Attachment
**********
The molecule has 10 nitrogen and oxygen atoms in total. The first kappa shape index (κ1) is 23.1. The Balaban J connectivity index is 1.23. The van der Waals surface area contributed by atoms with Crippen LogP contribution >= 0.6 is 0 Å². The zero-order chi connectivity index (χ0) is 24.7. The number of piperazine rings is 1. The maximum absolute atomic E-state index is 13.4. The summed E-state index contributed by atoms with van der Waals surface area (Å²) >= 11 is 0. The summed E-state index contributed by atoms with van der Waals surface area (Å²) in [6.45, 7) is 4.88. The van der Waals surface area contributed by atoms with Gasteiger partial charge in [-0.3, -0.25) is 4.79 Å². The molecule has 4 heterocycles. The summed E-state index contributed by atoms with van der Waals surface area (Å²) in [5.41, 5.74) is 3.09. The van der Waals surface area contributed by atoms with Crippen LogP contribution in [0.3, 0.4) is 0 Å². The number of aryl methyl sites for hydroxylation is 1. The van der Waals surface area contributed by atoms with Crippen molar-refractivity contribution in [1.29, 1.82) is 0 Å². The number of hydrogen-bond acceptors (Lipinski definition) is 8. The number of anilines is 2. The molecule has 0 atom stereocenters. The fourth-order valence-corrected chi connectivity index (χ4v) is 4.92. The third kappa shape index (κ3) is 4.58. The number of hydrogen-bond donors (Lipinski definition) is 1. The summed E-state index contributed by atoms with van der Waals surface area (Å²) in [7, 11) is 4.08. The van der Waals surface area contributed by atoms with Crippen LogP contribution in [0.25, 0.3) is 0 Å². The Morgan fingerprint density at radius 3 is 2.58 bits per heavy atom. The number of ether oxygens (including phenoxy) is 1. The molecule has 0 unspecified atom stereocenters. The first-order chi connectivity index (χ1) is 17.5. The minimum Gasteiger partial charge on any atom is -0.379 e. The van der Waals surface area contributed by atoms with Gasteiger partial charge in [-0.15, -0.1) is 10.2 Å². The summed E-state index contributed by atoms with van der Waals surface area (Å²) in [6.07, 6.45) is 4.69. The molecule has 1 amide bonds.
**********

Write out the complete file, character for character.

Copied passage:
The molecule has 10 nitrogen and oxygen atoms in total. The first kappa shape index (κ1) is 23.1. The Balaban J connectivity index is 1.23. The van der Waals surface area contributed by atoms with Crippen LogP contribution >= 0.6 is 0 Å². The zero-order chi connectivity index (χ0) is 24.7. The number of piperazine rings is 1. The maximum absolute atomic E-state index is 13.4. The summed E-state index contributed by atoms with van der Waals surface area (Å²) >= 11 is 0. The summed E-state index contributed by atoms with van der Waals surface area (Å²) in [6.45, 7) is 4.88. The van der Waals surface area contributed by atoms with Gasteiger partial charge in [-0.3, -0.25) is 4.79 Å². The molecule has 4 heterocycles. The summed E-state index contributed by atoms with van der Waals surface area (Å²) in [5.41, 5.74) is 3.09. The van der Waals surface area contributed by atoms with Crippen LogP contribution in [0.3, 0.4) is 0 Å². The number of aryl methyl sites for hydroxylation is 1. The van der Waals surface area contributed by atoms with Crippen molar-refractivity contribution in [1.29, 1.82) is 0 Å². The number of hydrogen-bond acceptors (Lipinski definition) is 8. The number of anilines is 2. The molecule has 0 atom stereocenters. The fourth-order valence-corrected chi connectivity index (χ4v) is 4.92. The third kappa shape index (κ3) is 4.58. The number of hydrogen-bond donors (Lipinski definition) is 1. The summed E-state index contributed by atoms with van der Waals surface area (Å²) in [7, 11) is 4.08. The van der Waals surface area contributed by atoms with Crippen LogP contribution in [0.25, 0.3) is 0 Å². The Morgan fingerprint density at radius 3 is 2.58 bits per heavy atom. The number of ether oxygens (including phenoxy) is 1. The molecule has 0 unspecified atom stereocenters. The first-order chi connectivity index (χ1) is 17.5. The minimum Gasteiger partial charge on any atom is -0.379 e. The van der Waals surface area contributed by atoms with Gasteiger partial charge in [-0.15, -0.1) is 10.2 Å². The summed E-state index contributed by atoms with van der Waals surface area (Å²) in [6.07, 6.45) is 4.69. The molecule has 1 amide bonds.